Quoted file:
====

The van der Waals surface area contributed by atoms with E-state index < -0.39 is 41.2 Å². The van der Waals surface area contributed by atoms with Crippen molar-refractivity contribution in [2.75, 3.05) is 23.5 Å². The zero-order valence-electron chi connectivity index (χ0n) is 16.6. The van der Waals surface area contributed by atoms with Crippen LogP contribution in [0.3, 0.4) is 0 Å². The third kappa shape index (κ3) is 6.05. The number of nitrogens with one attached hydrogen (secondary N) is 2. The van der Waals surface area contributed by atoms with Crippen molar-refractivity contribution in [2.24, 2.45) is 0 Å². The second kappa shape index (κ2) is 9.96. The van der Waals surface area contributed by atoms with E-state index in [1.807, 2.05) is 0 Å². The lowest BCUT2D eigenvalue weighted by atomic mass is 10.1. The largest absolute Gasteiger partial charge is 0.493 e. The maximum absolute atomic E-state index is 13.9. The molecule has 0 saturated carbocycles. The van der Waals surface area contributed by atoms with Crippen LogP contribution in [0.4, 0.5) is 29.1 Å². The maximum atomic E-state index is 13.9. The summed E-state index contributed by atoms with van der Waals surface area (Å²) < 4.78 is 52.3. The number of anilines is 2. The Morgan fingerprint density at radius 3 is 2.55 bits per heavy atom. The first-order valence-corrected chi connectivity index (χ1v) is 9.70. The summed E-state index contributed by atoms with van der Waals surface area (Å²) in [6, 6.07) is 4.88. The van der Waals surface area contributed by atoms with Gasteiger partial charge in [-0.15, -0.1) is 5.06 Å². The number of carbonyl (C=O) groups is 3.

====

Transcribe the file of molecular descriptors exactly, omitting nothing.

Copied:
The van der Waals surface area contributed by atoms with E-state index < -0.39 is 41.2 Å². The van der Waals surface area contributed by atoms with Crippen molar-refractivity contribution in [2.75, 3.05) is 23.5 Å². The zero-order valence-electron chi connectivity index (χ0n) is 16.6. The van der Waals surface area contributed by atoms with Crippen LogP contribution in [0.3, 0.4) is 0 Å². The third kappa shape index (κ3) is 6.05. The number of nitrogens with one attached hydrogen (secondary N) is 2. The van der Waals surface area contributed by atoms with Crippen molar-refractivity contribution in [2.24, 2.45) is 0 Å². The second kappa shape index (κ2) is 9.96. The van der Waals surface area contributed by atoms with E-state index in [1.807, 2.05) is 0 Å². The lowest BCUT2D eigenvalue weighted by atomic mass is 10.1. The largest absolute Gasteiger partial charge is 0.493 e. The maximum absolute atomic E-state index is 13.9. The molecule has 0 saturated carbocycles. The van der Waals surface area contributed by atoms with Crippen LogP contribution in [0.4, 0.5) is 29.1 Å². The maximum atomic E-state index is 13.9. The summed E-state index contributed by atoms with van der Waals surface area (Å²) < 4.78 is 52.3. The number of anilines is 2. The Morgan fingerprint density at radius 3 is 2.55 bits per heavy atom. The first-order valence-corrected chi connectivity index (χ1v) is 9.70. The summed E-state index contributed by atoms with van der Waals surface area (Å²) in [6, 6.07) is 4.88. The van der Waals surface area contributed by atoms with Gasteiger partial charge in [-0.15, -0.1) is 5.06 Å². The number of carbonyl (C=O) groups is 3.